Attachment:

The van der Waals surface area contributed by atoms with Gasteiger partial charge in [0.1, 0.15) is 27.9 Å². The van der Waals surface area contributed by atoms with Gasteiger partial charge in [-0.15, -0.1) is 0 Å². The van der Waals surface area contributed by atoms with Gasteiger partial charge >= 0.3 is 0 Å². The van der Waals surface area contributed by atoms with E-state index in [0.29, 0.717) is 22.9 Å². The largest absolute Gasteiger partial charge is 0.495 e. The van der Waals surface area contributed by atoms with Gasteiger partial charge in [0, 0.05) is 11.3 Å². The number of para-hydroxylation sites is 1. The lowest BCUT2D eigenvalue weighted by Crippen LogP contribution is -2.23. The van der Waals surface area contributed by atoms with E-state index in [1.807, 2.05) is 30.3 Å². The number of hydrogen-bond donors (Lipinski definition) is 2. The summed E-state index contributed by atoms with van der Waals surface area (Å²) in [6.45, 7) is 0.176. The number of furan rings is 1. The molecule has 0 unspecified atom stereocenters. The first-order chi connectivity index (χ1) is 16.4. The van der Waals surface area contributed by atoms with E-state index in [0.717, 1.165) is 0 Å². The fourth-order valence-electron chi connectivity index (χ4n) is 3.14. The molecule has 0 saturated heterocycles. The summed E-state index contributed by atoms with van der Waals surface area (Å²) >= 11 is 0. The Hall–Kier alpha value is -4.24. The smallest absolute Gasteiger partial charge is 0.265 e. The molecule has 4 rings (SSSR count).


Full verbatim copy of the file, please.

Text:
The van der Waals surface area contributed by atoms with Gasteiger partial charge in [0.1, 0.15) is 27.9 Å². The van der Waals surface area contributed by atoms with Gasteiger partial charge in [-0.15, -0.1) is 0 Å². The van der Waals surface area contributed by atoms with Gasteiger partial charge >= 0.3 is 0 Å². The van der Waals surface area contributed by atoms with E-state index in [0.29, 0.717) is 22.9 Å². The largest absolute Gasteiger partial charge is 0.495 e. The van der Waals surface area contributed by atoms with Gasteiger partial charge in [0, 0.05) is 11.3 Å². The number of para-hydroxylation sites is 1. The lowest BCUT2D eigenvalue weighted by Crippen LogP contribution is -2.23. The van der Waals surface area contributed by atoms with E-state index in [1.807, 2.05) is 30.3 Å². The number of hydrogen-bond donors (Lipinski definition) is 2. The summed E-state index contributed by atoms with van der Waals surface area (Å²) in [6.45, 7) is 0.176. The number of furan rings is 1. The molecule has 0 unspecified atom stereocenters. The first-order chi connectivity index (χ1) is 16.4. The van der Waals surface area contributed by atoms with E-state index in [0.717, 1.165) is 0 Å². The fourth-order valence-electron chi connectivity index (χ4n) is 3.14. The molecule has 0 saturated heterocycles. The summed E-state index contributed by atoms with van der Waals surface area (Å²) >= 11 is 0. The Hall–Kier alpha value is -4.24. The smallest absolute Gasteiger partial charge is 0.265 e. The molecule has 4 rings (SSSR count).